Algeria’s growth model based on hydrocarbon-financed fiscal spending and heavy-handed government intervention in the economy is not sustainable. Softening energy prices combined with a persistent decline in hydrocarbon exports in volume terms will undermine economic performance over the coming years. Key immediate challenges include boosting production of oil and gas and decelerating the pace of rapid growth in the consumption of fuel. Wide-ranging reforms are needed to diversify the economy and raise growth potential.Read More
May 29, 2014
Bahrain’s fiscal situation is coming under increasing strain, with the government debt-to-GDP ratio having soared over the past five years due to persistent budget deficits. This has come about mainly as a result of large wage increases and higher social transfers following the outbreak of political and social unrest in 2011. Subsidies have also continued to rise, adding to spending pressures. While diversifying the revenue base and reducing dependence on oil are goals for the authorities, options are limited at present. The more immediate focus will thus have to be on spending restraint.Read More
May 28, 2014
Saudi Arabia’s economy is undergoing an important shift as oil surpluses—while still large—gradually decline and the government makes a new, big push for diversification and undertakes important changes in the regulatory and institutional framework to meet social challenges arising from rapid population growth.Read More
May 22, 2014
The current macroeconomic performance and near-term outlook remain favorable. Nonoil growth will remain slightly above 5% in 2014 and 2015, led by the preparations to host the World Expo 2020 and robust private sector activity. Monetary and macroprudential policy settings are appropriate. Equity and real estate prices have risen sharply over the past year and should be carefully monitored in the period ahead.Read More
June 19, 2014
Slightly tighter market fundamentals and an overlay of increased geopolitical risks have led us to raise our forecast for the average Brent benchmark to $110/bbl for the year. Demand in 2014 will be firmer and supply tighter than we had expected as OPEC production holds steady and new U.S. output remains home. The “fear premium” has come back into play as headline risk from events unfolding in Iraq is exerting upward pressure on oil prices. A significant disruption to supplies by insurgents, albeit a very low probability event, would have far reaching consequences on the region and global economy.Read More
May 04, 2014
The Gulf Cooperation Council (GCC) member states registered an average growth of 4.2% in 2013, down from 5.5% in 2012 due to a leveling off in hydrocarbon production. Overall growth is projected to remain firm at 4.2% in 2014 driven by the non-hydrocarbon sector which is forecast to expand by a robust 5.4%. The external current account and fiscal balances are projected to, again, remain in large surpluses this year, but are expected to gradually come down. Net foreign assets are expected to rise to $2.3 trillion, equivalent to 138% of the aggregated GDP, by end-2014. The main downside risk to the GCC outlook stems from an unexpectedly sharp drop in oil prices for a sustained period of time. The rise in asset prices in specific areas bears monitoring, but is not a concern at this time.Read More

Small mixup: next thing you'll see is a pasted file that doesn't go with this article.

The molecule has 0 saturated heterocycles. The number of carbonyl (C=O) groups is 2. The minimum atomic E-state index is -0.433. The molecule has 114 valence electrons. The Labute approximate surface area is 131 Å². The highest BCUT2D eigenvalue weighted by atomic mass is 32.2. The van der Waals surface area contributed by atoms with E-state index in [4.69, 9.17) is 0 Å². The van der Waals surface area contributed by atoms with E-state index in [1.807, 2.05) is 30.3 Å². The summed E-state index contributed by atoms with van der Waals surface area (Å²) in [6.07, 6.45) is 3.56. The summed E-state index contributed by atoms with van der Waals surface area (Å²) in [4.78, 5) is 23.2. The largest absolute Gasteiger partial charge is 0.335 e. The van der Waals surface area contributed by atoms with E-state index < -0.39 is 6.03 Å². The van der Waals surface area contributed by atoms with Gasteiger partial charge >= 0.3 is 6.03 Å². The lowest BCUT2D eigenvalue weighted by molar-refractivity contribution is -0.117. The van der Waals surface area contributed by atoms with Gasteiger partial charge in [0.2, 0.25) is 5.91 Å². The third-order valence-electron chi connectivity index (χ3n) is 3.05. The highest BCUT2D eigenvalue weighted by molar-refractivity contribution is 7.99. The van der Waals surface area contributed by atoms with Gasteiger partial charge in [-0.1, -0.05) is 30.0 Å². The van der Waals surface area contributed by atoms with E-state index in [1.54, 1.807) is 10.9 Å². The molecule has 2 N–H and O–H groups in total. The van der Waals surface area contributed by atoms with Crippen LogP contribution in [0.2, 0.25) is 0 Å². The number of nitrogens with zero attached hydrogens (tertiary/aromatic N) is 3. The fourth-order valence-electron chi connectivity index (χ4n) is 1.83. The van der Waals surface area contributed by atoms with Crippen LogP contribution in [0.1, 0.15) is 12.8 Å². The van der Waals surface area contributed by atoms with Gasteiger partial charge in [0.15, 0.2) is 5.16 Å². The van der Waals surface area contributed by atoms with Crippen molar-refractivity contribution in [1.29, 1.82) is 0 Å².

January 30, 2014
Ample supplies will trump revived demand in 2014 creating a looser market based on fundamentals. Non-OECD oil demand is expected to drive the total global demand increase of 1.3 mbd. However, additional supplies, notably from the U.S. and Libya, will more than offset this expected increase in 2014, and possibly in 2015. Prices will fluctuate in the $100-110 per barrel range averaging $105 for the year.Read More
October 27, 2013
After nearly three years of political turmoil and uncertainty, the Arab Spring countries are yet to see the light at the end of the tunnel. Popular uprisings against authoritarian rule and for human dignity have morphed into various forms of political, sectarian or armed conflicts, dimming the outlook for political stability and economic recovery. The divergence in economic performance between oil-exporting countries and oil-importing countries since the start of the uprisings has widened further. The outlook for oil-exporting countries remains favorable with robust nonhydrocarbon growth and large financial surpluses. Oil importing countries will continue to struggle to achieve even modest growth with high unemployment, persistent macroeconomic imbalances and challenging prospects. Building cooperative economic relationships between wealthy GCC countries and the Arab Spring countries could transform prospects for the region and bring vast benefits to both donors and recipients.Read More
September 16, 2013
The recent rise in the Brent oil price due to geopolitical tensions will remain in check on the tentative agreement over Syria’s chemical weapons. Furthermore, supply disruptions in Libya and shortfalls in Nigeria and Iraq will only have a small impact on prices as added supplies from Saudi Arabia and North America continue to support market demand. Overall, Brent will remain firm at slightly above the year-to-date average while the WTI benchmark will likely soften somewhat, thus widening its spread against Brent in coming weeks.Read More
May 12, 2013
The GCC registered an average growth of 5.8% in 2012. Growth is projected to moderate to 3.8% in 2013, due to flattening crude oil production. Growth of nonhydrocarbon sector, however, is forecast to stay robust at around 5% this year. The banking system is sound and has fully recovered from the spillovers of the global financial crisis. The external current account and fiscal balances are projected to remain in large surpluses this year, leading to a further increase in net foreign assets to $2.1 trillion, equivalent to 132% of the aggregated GDP, by end-2013. The report signals that the main downside risk to the GCC outlook stems from the possibility of much lower oil prices for a sustained period of time.Read More
February 28, 2013
The short term economic setbacks brought about by the ‘Arab Spring’ uprisings reflect only a part of the challenge faced by the affected countries in seeking to recover their growth momentum. The greater challenge lies in the heavy legacy of lack of dynamism, openness and global competitiveness that these countries need to overcome if they are ever to respond adequately to their people’s expectations of personal dignity, freedom and prosperity.Read More